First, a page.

Episode 10: 'Stools and Jewels': Early Diamond Mining in Mzansi (1840 - 1880)

Goodnight Azania

08-02-2021 • 1 hr 15 mins

Last week we were joined by Robert Ross who to a large extent helped us understand with more sincerity what the annexation of the Cape colony by the British meant for people living in what would later be called South Africa. The content of that episode was extensive, and thus cannot be repeated whole in this introduction. Where Robert left off was in the 1850s with the struggle in settler society for representative government.

On today’s episode we are interested in picking up where Robert left off and continue the discussion,to span the rest of the period that is today broadly referred to as a preindustrial South Africa. By “industrial” what is meant is mass production and the use of sophisticated machinery in that process of production. If I could bring the word home for people who understand isiZulu: I remember that sometimes when adults would go out to look for work, or, were employed in a big city abantu used to say that uya efemini, noma usebenza efemini.

On today’s episode, then, will focus on the rest of the preindustrial period. What is key though is that there will be no part of South Africa that will be mentioned for the first time in today’s discussion. On episode nine, John Wright went at length to help us uncover the social, political and economic relations in the interion and the north eastern parts, and, before that, Alex also did much work to help us understand the archaeological understandings of continuity and change in second millennium farming societies throughout the first six tenths of the last millennium.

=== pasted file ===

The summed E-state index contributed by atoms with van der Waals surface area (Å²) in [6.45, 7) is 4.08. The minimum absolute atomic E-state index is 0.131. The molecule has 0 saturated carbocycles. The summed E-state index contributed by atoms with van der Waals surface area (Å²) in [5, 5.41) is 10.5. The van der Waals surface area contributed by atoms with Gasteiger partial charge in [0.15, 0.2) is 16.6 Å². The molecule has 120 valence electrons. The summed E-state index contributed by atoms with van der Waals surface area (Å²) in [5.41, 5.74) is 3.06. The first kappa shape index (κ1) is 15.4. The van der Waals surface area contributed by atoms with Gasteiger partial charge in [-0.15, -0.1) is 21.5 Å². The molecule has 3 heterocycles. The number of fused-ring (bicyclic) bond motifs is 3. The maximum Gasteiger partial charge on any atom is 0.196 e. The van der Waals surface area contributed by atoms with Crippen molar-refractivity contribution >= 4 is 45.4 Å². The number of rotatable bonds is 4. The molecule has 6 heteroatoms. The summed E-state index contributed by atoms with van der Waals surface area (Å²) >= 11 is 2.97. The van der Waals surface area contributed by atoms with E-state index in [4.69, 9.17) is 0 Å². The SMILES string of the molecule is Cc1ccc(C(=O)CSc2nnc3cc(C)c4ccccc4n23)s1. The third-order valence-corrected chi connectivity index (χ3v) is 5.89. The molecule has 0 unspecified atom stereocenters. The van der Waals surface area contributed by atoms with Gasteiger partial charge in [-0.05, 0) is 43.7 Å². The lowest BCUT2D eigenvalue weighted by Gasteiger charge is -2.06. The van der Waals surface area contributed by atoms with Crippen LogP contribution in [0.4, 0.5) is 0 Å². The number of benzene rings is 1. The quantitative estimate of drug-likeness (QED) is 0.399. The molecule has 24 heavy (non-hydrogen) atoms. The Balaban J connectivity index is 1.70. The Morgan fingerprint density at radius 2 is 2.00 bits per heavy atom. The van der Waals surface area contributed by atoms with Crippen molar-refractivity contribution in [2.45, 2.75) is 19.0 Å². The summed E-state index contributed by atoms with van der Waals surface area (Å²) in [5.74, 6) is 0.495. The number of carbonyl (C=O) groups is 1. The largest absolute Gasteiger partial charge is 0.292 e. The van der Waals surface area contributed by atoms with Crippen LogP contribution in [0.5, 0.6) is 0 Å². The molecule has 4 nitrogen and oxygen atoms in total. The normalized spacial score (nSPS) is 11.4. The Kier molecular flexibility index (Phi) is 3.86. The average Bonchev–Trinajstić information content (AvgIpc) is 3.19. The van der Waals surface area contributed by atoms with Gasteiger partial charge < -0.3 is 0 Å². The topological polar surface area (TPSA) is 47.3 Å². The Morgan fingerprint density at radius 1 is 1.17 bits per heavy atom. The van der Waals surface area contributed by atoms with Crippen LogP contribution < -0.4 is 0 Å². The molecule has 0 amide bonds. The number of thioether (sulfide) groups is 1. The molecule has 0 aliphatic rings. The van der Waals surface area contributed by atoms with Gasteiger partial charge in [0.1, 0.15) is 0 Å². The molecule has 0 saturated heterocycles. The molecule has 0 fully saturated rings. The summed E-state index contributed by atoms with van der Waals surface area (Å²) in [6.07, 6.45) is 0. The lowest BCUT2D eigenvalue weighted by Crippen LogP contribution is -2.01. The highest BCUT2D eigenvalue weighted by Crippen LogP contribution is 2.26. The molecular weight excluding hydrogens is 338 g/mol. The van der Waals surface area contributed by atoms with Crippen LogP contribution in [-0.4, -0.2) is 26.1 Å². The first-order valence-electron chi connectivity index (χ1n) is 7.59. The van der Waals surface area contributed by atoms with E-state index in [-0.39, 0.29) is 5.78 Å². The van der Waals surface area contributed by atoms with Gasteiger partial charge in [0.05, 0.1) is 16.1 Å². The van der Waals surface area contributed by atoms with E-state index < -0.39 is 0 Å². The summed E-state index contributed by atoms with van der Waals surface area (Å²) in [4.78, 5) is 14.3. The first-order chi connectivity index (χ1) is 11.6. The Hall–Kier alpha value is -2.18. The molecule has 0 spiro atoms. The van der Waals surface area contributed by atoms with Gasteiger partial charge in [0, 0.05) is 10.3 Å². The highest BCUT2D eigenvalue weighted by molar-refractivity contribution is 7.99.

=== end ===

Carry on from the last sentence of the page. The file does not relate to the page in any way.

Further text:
To help us unpack all these questions we are joined by Norman Etherington.

Norman is Emeritus Professor at the University of Western Australia. Since moving to Australia in 1968 he has published widely on European Imperialism, African History, History of the British Empire, History of Christian Missions, Southern Africa and the History of Cartography. He has held visiting posts at Columbia University, the School of Oriental and African Studies, the Institute of Commonwealth Studies, Rhodes University, and the University of Cape Town. Norman is also a Research Associate at the University of South Africa.

Outside the academy he has been recognised for his service to the National Trust and the Heritage Council of Western Australia. From 2012 to 2017 he was President of the National Trust of South Australia and is a past President of the Australian Historical Association. He is a Fellow of the Academy of the Social Sciences in Australia, the Royal Historical Society in the UK, and the Royal Geographical Society also in the UK. In 2013 he was made a member of the Order of Australia for services to history and the community.